Approximately 50 percent of the shark species in the International Union for the Conservation of Nature (IUCN) are considered endangered, threatened or near threatened.

Bazzi believes that more research is needed to understand the diversity patterns of other shark groups, along with the relationship between diet and tooth morphology.

This finding is reported this week in Current Biology.

HOW THE SHARKS WON THEIR REPUTATION WITHOUT ROUTES

Sharks are the most efficient predators on earth and have terrorized humans for a long time.

Its basic design has never really changed over the course of 200 million years and they are considered complex and intelligent.

Their teeth are the number one fear factor, and the large white teeth grow up to two and a half inches long.

Their prey is impaled on the pointed teeth of the lower jaw, where they saw sections of the flesh. The jagged edges of the teeth help with this process.

Their teeth are fragile and they break constantly, but they are also constantly growing back and on average there are 15 rows of teeth in the mouth at the same time.

Sharks are the most efficient predators on earth. Its basic design has never really changed over the course of 200 million years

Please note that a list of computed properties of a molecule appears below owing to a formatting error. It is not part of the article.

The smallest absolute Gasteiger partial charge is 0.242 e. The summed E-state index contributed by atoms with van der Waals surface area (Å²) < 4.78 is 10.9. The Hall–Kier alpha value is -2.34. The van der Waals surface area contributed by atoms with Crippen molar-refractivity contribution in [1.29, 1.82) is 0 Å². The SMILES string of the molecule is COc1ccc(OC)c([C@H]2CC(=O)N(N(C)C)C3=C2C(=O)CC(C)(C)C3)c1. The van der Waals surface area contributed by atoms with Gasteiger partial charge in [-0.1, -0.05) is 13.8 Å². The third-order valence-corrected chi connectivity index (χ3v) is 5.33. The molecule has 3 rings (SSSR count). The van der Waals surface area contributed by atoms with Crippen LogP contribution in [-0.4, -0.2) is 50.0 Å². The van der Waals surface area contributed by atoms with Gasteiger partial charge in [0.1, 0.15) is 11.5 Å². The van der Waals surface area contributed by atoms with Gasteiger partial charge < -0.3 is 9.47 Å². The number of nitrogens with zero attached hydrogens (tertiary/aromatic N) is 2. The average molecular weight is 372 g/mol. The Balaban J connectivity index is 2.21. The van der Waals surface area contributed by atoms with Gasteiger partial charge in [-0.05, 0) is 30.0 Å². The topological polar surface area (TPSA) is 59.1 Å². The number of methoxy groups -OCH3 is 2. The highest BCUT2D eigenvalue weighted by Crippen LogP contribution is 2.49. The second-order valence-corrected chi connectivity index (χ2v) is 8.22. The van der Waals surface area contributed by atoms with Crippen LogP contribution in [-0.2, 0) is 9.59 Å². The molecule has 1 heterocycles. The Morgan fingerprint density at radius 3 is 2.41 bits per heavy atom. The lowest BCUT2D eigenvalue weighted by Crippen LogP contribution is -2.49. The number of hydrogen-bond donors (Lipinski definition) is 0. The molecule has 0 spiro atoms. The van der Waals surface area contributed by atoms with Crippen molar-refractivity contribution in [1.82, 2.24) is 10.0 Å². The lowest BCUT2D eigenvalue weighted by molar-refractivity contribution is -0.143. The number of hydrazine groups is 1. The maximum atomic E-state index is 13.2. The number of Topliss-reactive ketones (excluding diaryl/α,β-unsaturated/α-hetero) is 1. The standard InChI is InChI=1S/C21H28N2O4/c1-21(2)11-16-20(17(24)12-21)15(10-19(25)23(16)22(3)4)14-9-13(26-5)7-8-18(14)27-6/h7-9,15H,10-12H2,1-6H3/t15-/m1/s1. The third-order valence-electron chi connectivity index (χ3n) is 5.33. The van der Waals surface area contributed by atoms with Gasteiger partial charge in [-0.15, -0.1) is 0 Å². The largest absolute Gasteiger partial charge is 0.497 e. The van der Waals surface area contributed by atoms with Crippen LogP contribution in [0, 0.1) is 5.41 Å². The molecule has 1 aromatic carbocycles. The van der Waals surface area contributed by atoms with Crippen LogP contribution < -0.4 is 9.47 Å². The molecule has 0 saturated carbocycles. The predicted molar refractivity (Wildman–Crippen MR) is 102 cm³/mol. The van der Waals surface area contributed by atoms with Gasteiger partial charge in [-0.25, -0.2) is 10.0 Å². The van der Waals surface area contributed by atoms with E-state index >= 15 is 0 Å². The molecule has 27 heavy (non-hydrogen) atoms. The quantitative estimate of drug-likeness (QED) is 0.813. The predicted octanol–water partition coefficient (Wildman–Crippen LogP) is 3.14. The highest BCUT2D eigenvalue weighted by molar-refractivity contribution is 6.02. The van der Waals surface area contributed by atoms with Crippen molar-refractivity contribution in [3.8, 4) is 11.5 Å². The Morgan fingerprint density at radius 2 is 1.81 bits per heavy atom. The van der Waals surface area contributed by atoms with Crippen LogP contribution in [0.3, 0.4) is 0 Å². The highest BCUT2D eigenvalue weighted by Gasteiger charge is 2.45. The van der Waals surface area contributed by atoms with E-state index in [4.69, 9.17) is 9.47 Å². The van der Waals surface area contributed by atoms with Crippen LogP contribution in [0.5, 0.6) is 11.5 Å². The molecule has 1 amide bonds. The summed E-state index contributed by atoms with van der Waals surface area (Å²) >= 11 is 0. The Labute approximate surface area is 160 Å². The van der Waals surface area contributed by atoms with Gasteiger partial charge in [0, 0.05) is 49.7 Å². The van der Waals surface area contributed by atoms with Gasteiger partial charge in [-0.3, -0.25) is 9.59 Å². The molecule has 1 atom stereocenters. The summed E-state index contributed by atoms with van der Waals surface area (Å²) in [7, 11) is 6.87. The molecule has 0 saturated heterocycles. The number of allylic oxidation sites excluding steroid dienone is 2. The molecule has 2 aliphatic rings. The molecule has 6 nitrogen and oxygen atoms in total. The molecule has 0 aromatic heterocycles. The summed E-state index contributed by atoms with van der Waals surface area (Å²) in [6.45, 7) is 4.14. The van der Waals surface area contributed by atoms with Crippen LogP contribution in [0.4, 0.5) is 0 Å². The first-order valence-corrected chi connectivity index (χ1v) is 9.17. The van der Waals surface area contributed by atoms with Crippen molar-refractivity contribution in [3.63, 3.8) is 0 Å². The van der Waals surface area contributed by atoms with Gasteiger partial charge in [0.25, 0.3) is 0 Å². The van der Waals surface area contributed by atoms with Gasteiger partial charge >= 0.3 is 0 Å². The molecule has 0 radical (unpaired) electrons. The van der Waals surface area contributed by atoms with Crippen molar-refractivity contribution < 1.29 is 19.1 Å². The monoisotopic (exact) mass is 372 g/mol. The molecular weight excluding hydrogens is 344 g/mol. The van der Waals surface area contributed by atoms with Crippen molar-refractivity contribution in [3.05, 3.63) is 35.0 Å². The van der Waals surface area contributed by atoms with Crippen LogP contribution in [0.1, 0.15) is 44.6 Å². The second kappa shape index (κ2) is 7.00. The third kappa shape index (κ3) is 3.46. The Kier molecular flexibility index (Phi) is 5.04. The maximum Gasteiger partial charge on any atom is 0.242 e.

Sharks are the most efficient predators on earth. Its basic design has never really changed over the course of 200 million years

Sharks are the most efficient predators on earth. Its basic design has never really changed over the course of 200 million years

Your speed is the fear factor number two.

They are very fast in the water compared to humans with the mako shark capable of reaching incredible 60 mph in gusts.

The great white can reach speeds of 25 mph.

In comparison, 5 mph is the fastest a human being can achieve.

The power and size of a shark also terrifies us.

The great white shark can grow up to 20 feet and, although it has no particular taste for humans, even an exploratory bite is enough to cut a man in half.

Most sharks release a human after their first bite, but sometimes that's all it takes to kill a person.

However, sharks have many more reasons to fear humans. We kill a million of them a year, often by simply cutting off their fins to turn them into soup and throwing the rest of the shark into the water, where they starve or drown.

(function() {
var _fbq = window._fbq || (window._fbq = []);
if (!_fbq.loaded) {
var fbds = document.createElement(‘script’);
fbds.async = true;
fbds.src = “http://connect.facebook.net/en_US/fbds.js”;
var s = document.getElementsByTagName(‘script’)[0];
s.parentNode.insertBefore(fbds, s);
_fbq.loaded = true;
}
_fbq.push([‘addPixelId’, ‘1401367413466420’]);
})();
window._fbq = window._fbq || [];
window._fbq.push([“track”, “PixelInitialized”, {}]);
.